Mares of Thrace -- THE PILGRIMAGE [Sonic Unyon Metal]
This Canadian duo have gotten a lot of attention lately in the metal press, partly because they're so photogenic and possessed of a certain quirky visual style (especially guitarist / vocalist Therese Lanz), but make no mistake: they are here to crush you with the soul-destroying hammer of noise rock. The last duo I saw with such a wide appearance / sound disparity was the Japanese duo Coa, who looked like exactly what they were (terribly cute teenage Japanese girls) and sounded like the Unsane, only weirder. The Mares of Thrace aren't quite as out-there as Coa, but they're certainly as heavy. They are proof that in the right hands, one drummer and one guitarist can make an extremely obnoxious racket. Menacing riffs abound (especially on "Gallwasp," "The Perpetrator," and "Act II: Bathsheba's Reply to David"), and they have a keen sense of dynamics that come in handy with such sparse instrumentation. One interesting aspect of this album is that it's a concept album about King David's fling with married woman Bathsheba and its catastrophic consequences, although the loose concept is definitely subservient to the hair-raising heaviness. Some tracks, like "Triple 8," hearken back to their earlier (and more experimental) roots, but they return again and more frequently to bursts of antisocial rage couched in bludgeoning drums, fried-death guitar, and angry howling like a pit bull being prodded with a fork. "The Goat Thief" strikes a nice balance between the different directions of their aesthetic, combing brooding, subdued passages and muted electronica with increasingly heavy movements, and the same use of light and shade in the sound (and elements of noise and electronica) in their arrangements informs "The Three-Legged Courtesan" and "… and the Bird Surgeon," offering plenty of evidence at their talent for making the most of such a theoretically limited playing format. Such heaviness; you must worship.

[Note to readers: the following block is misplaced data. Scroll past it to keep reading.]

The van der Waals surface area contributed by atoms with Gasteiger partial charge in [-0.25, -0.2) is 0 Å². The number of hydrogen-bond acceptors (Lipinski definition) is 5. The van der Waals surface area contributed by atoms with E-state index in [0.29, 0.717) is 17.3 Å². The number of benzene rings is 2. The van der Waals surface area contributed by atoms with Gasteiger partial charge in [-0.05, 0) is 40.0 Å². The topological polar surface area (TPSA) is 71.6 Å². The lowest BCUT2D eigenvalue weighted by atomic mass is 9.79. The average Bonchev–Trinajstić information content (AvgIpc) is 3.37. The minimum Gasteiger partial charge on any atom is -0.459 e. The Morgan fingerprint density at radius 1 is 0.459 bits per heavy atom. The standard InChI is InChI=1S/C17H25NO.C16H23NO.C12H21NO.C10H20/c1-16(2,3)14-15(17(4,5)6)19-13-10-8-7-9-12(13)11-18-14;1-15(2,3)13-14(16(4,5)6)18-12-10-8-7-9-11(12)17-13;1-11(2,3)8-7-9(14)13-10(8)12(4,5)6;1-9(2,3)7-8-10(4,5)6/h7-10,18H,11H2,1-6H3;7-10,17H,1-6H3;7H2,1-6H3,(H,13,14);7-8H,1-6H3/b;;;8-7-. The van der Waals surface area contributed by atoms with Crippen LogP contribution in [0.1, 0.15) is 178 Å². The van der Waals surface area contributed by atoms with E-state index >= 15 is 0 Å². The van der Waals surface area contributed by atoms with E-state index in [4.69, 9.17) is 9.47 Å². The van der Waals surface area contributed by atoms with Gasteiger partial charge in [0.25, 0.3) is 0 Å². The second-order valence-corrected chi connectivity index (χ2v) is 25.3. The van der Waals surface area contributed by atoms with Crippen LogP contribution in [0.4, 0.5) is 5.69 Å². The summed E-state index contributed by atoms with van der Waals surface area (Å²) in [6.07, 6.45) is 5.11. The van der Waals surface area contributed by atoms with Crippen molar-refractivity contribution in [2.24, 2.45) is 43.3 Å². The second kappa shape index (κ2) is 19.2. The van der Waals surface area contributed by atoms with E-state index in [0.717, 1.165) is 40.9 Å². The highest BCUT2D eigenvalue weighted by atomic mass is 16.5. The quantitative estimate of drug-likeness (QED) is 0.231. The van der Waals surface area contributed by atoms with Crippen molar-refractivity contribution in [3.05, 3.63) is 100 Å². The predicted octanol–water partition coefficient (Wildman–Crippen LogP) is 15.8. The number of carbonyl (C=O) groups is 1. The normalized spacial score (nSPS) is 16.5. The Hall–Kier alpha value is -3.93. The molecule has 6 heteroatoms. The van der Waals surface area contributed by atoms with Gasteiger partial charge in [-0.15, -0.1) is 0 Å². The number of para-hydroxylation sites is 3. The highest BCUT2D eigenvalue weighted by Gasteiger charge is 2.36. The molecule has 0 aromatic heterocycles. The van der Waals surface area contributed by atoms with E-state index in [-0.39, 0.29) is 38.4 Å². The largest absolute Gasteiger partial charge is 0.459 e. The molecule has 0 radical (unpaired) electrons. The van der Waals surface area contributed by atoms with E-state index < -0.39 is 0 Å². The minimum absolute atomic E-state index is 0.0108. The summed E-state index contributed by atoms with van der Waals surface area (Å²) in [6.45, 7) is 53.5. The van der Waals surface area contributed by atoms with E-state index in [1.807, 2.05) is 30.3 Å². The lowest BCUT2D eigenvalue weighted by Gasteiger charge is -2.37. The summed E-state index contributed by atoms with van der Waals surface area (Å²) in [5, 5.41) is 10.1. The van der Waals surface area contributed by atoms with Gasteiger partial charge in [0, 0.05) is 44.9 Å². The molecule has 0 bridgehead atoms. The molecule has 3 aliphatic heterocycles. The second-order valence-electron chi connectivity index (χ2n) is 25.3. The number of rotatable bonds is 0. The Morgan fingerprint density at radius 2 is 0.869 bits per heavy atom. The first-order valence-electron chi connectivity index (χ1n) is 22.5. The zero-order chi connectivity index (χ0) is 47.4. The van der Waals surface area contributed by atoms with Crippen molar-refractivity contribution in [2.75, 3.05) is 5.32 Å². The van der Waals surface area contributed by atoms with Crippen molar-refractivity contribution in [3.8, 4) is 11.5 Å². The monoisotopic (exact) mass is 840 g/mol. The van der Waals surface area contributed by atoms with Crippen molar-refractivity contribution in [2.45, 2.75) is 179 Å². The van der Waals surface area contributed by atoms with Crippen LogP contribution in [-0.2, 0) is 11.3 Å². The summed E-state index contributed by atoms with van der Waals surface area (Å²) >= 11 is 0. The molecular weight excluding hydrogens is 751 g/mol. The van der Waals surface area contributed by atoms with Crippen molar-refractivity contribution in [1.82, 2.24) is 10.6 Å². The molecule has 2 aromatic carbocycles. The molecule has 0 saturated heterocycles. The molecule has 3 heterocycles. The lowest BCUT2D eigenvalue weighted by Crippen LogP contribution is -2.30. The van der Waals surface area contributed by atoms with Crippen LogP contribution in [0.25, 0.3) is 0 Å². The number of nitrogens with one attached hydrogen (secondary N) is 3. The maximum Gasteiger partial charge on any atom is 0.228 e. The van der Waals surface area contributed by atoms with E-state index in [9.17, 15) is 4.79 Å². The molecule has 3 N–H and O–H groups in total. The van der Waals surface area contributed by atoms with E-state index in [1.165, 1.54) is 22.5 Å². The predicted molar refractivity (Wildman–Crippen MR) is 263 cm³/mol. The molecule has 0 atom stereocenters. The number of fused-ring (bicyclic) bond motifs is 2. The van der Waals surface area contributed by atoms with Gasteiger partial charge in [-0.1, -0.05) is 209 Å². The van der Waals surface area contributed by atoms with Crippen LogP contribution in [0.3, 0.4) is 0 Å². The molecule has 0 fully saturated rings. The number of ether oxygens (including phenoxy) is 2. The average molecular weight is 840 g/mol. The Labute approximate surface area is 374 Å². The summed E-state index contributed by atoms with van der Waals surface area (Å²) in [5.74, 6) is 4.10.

Mares of Thrace
Sonic Unyon Metal
Ministry -- RELAPSE [AFM / 13th Planet Records]